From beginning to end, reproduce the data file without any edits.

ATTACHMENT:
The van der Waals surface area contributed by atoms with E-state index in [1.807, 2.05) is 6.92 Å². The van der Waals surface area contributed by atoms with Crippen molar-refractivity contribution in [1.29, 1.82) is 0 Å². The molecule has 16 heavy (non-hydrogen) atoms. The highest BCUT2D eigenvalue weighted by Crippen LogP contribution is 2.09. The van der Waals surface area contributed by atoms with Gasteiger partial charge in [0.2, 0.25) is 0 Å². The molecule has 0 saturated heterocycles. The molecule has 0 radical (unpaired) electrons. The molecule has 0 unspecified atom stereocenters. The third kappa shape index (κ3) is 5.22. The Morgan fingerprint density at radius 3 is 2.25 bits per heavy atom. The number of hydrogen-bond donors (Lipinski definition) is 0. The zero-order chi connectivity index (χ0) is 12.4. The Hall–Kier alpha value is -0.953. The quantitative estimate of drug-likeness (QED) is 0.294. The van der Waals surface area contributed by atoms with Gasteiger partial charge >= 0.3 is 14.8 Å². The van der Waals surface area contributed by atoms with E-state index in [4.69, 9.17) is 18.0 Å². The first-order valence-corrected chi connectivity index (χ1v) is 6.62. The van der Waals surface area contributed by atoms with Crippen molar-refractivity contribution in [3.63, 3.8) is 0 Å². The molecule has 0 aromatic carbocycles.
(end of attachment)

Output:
The van der Waals surface area contributed by atoms with E-state index in [1.807, 2.05) is 6.92 Å². The van der Waals surface area contributed by atoms with Crippen molar-refractivity contribution in [1.29, 1.82) is 0 Å². The molecule has 16 heavy (non-hydrogen) atoms. The highest BCUT2D eigenvalue weighted by Crippen LogP contribution is 2.09. The van der Waals surface area contributed by atoms with Gasteiger partial charge in [0.2, 0.25) is 0 Å². The molecule has 0 saturated heterocycles. The molecule has 0 radical (unpaired) electrons. The molecule has 0 unspecified atom stereocenters. The third kappa shape index (κ3) is 5.22. The Morgan fingerprint density at radius 3 is 2.25 bits per heavy atom. The number of hydrogen-bond donors (Lipinski definition) is 0. The zero-order chi connectivity index (χ0) is 12.4. The Hall–Kier alpha value is -0.953. The quantitative estimate of drug-likeness (QED) is 0.294. The van der Waals surface area contributed by atoms with Gasteiger partial charge >= 0.3 is 14.8 Å². The van der Waals surface area contributed by atoms with E-state index in [4.69, 9.17) is 18.0 Å². The first-order valence-corrected chi connectivity index (χ1v) is 6.62. The van der Waals surface area contributed by atoms with Crippen molar-refractivity contribution in [3.63, 3.8) is 0 Å². The molecule has 0 aromatic carbocycles.